What to know before booking a hotel in Europe

By Fareboom Staff, Wed, Nov 18, 2015

For most of us, Europe has a reputation for luxury and good living, so surely even the most no-frills hotels there must be comfortable and what you’re expecting, right?  Actually, maybe not.  Here are some things to know before you book:


- Don’t get blinded by stars.  A high star rating may not mean a hotel has everything you’re looking for. All countries have different criteria for awarding or taking away stars.  Articles like this one can be helpful to read, but the best thing to do is to check guest reviews and the hotel’s website before booking.


- Don’t expect what you might consider basics.  In many other parts of the world (like the US, for example), even the cheapest motels have air conditioning and en-suite bathrooms (which, unlike some European bathrooms, include toilets).  Not so in Europe.  Here, even the most charming, well-reviewed hotels may not offer things like an elevator or private bathrooms.  Check the hotel’s website directly (if it has one), or call and ask. Which brings me to the next tip….


- Always ask. Even if a hotel’s official site lists certain room features, you never know what could be the actual situation on-site. Is that air conditioning up and running?  Is the pool is currently open? And is the bathroom (with toilet?) really en-suite, or is that only the case for certain rooms?  Don’t be afraid to email or call the hotel’s reception desk so you can get answers from someone who’s actually there. If you don’t speak the local language, don’t give up: Most hotel receptionists speak English, so at least give it a try.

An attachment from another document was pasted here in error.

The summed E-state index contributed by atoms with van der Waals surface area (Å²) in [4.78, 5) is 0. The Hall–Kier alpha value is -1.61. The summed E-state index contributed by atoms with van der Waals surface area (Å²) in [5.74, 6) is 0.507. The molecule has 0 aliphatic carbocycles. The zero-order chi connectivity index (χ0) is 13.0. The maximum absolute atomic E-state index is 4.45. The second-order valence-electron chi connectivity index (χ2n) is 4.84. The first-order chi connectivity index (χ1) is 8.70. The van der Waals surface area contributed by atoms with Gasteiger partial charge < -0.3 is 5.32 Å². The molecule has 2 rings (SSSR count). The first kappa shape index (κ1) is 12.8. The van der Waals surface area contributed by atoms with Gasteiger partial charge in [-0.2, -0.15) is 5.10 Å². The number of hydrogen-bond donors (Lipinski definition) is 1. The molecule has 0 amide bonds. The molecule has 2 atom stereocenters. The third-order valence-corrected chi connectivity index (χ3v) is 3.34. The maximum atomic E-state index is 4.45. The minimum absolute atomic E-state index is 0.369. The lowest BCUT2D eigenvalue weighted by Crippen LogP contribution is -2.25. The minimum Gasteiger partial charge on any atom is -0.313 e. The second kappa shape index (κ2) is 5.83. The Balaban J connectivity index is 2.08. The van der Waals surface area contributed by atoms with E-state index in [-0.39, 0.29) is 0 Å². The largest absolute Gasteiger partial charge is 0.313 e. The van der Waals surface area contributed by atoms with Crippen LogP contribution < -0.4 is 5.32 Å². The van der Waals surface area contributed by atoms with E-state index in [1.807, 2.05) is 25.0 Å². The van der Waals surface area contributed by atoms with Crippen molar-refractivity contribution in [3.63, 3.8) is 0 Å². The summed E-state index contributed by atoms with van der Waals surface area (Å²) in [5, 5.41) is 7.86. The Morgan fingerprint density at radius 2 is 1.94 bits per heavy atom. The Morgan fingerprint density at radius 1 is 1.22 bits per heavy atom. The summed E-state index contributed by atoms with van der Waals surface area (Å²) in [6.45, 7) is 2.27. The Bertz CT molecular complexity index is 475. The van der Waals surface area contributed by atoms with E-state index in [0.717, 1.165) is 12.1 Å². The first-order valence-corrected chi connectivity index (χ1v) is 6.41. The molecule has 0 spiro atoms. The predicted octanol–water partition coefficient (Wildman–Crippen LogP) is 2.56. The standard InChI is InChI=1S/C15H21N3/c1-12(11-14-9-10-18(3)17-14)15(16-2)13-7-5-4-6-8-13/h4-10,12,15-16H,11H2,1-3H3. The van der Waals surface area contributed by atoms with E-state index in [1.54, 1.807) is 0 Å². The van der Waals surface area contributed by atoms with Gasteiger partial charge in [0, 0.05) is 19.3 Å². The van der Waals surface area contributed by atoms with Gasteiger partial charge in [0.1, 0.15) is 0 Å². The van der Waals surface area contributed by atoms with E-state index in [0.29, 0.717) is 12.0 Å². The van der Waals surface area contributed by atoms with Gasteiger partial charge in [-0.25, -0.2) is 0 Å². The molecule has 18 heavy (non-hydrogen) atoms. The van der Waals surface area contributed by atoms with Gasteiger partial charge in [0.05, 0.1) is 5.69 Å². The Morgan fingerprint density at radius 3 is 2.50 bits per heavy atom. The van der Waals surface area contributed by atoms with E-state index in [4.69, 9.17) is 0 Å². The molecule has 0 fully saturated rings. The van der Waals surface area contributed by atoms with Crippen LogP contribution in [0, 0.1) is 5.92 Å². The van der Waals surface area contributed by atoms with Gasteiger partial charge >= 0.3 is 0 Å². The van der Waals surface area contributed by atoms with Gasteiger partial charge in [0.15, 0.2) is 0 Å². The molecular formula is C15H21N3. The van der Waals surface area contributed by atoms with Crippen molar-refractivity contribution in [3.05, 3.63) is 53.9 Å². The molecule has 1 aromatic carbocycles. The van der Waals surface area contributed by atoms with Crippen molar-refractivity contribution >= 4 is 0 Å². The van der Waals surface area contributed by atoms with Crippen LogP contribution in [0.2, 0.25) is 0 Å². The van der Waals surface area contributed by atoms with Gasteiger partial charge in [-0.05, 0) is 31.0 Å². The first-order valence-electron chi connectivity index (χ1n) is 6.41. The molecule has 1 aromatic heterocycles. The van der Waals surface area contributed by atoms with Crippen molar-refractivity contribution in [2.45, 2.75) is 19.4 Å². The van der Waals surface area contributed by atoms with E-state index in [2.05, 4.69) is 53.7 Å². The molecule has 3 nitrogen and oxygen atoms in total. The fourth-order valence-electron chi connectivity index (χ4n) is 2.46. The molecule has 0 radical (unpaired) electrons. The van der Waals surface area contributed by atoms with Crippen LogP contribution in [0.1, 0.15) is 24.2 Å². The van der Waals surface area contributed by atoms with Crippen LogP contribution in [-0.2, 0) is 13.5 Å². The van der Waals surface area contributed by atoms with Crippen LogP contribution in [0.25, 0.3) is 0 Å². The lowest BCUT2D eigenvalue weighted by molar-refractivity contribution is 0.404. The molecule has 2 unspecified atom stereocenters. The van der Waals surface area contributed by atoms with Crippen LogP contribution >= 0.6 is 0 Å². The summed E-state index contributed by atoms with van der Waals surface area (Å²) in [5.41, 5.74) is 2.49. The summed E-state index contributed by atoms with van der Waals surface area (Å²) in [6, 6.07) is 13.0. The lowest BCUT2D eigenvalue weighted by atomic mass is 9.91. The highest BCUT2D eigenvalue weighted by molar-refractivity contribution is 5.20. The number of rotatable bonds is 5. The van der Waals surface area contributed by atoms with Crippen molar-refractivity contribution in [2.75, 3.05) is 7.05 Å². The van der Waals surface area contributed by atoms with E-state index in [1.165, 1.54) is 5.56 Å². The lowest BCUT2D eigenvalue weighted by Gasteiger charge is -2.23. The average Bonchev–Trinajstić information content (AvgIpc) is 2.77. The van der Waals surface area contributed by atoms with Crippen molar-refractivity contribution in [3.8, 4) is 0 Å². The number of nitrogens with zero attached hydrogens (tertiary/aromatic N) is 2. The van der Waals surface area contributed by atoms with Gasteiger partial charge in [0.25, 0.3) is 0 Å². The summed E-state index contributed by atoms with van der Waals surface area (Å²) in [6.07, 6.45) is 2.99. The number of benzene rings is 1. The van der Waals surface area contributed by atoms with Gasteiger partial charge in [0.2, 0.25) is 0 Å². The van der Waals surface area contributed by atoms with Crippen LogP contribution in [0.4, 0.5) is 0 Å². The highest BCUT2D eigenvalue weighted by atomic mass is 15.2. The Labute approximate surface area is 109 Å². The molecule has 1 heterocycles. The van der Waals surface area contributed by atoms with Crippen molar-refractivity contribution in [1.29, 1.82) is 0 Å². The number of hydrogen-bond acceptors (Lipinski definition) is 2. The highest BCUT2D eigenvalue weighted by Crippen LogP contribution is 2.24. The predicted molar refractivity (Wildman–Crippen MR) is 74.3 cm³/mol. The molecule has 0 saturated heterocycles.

- Be wary of wifi charges.  In Europe, as a general rule, the more expensive the hotel, the more expensive it is to use the internet.  Lots of budget and two- or three –star accommodations offer free wifi to their guests, but if you’re booking a luxury hotel, you’ll probably have to pay to get online.  The good news is, you may be able to find places nearby that will let you get online for free.  For example, here in Paris, lots of cafes complementary wifi, as do public libraries and parks.


- Think small.  From cars, to portions on your plate, things in Europe are usually smaller than they are in some other places, so be prepared: your hotel room will probably be on the tiny side, too.  Then again, you’re in Europe to explore and experience the culture.  As long as you have a safe, clean place to sleep and relax a little, is having a ton of space really that important?


Alysa Salzberg is a writer and trip planner.  She lives in Paris with an eccentric Frenchman, a baguette-stealing baby, and a dog-like cat. Besides them, she loves travel, books, and cookies. You can read about her adventures here, or feel free to stop by and check out her website.




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